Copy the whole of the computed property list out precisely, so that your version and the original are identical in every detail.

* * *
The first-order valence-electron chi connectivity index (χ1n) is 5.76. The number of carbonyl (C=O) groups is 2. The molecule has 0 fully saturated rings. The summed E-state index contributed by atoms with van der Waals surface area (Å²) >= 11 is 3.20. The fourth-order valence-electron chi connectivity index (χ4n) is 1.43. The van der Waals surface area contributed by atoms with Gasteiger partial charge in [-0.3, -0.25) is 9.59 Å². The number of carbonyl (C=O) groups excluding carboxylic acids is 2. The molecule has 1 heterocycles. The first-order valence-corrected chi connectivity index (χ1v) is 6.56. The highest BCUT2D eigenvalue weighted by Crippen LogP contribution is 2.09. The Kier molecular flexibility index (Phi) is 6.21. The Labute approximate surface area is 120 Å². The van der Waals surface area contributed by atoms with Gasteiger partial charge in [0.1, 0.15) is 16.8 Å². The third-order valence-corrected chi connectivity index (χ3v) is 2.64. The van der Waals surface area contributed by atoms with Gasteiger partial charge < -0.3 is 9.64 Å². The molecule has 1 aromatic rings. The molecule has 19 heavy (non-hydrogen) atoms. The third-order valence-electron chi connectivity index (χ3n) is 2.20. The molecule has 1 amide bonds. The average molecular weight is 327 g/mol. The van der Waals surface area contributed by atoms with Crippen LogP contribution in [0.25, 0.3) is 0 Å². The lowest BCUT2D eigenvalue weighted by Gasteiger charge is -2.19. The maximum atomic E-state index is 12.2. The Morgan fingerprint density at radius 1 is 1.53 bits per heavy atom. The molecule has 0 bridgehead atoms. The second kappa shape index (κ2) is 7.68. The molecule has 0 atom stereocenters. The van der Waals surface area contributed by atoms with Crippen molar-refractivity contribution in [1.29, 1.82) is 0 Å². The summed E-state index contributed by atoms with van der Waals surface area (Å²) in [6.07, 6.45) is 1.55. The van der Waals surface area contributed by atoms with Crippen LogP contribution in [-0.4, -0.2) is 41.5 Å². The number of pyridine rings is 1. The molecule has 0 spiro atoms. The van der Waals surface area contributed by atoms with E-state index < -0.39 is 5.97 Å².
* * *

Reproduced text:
The first-order valence-electron chi connectivity index (χ1n) is 5.76. The number of carbonyl (C=O) groups is 2. The molecule has 0 fully saturated rings. The summed E-state index contributed by atoms with van der Waals surface area (Å²) >= 11 is 3.20. The fourth-order valence-electron chi connectivity index (χ4n) is 1.43. The van der Waals surface area contributed by atoms with Gasteiger partial charge in [-0.3, -0.25) is 9.59 Å². The number of carbonyl (C=O) groups excluding carboxylic acids is 2. The molecule has 1 heterocycles. The first-order valence-corrected chi connectivity index (χ1v) is 6.56. The highest BCUT2D eigenvalue weighted by Crippen LogP contribution is 2.09. The Kier molecular flexibility index (Phi) is 6.21. The Labute approximate surface area is 120 Å². The van der Waals surface area contributed by atoms with Gasteiger partial charge in [0.1, 0.15) is 16.8 Å². The third-order valence-corrected chi connectivity index (χ3v) is 2.64. The van der Waals surface area contributed by atoms with Gasteiger partial charge < -0.3 is 9.64 Å². The molecule has 1 aromatic rings. The molecule has 19 heavy (non-hydrogen) atoms. The third-order valence-electron chi connectivity index (χ3n) is 2.20. The molecule has 1 amide bonds. The average molecular weight is 327 g/mol. The van der Waals surface area contributed by atoms with Crippen LogP contribution in [0.25, 0.3) is 0 Å². The lowest BCUT2D eigenvalue weighted by Gasteiger charge is -2.19. The maximum atomic E-state index is 12.2. The Morgan fingerprint density at radius 1 is 1.53 bits per heavy atom. The molecule has 0 bridgehead atoms. The second kappa shape index (κ2) is 7.68. The molecule has 0 atom stereocenters. The van der Waals surface area contributed by atoms with Crippen molar-refractivity contribution in [1.29, 1.82) is 0 Å². The summed E-state index contributed by atoms with van der Waals surface area (Å²) in [6.07, 6.45) is 1.55. The van der Waals surface area contributed by atoms with Crippen LogP contribution in [-0.4, -0.2) is 41.5 Å². The number of pyridine rings is 1. The molecule has 0 spiro atoms. The van der Waals surface area contributed by atoms with E-state index < -0.39 is 5.97 Å².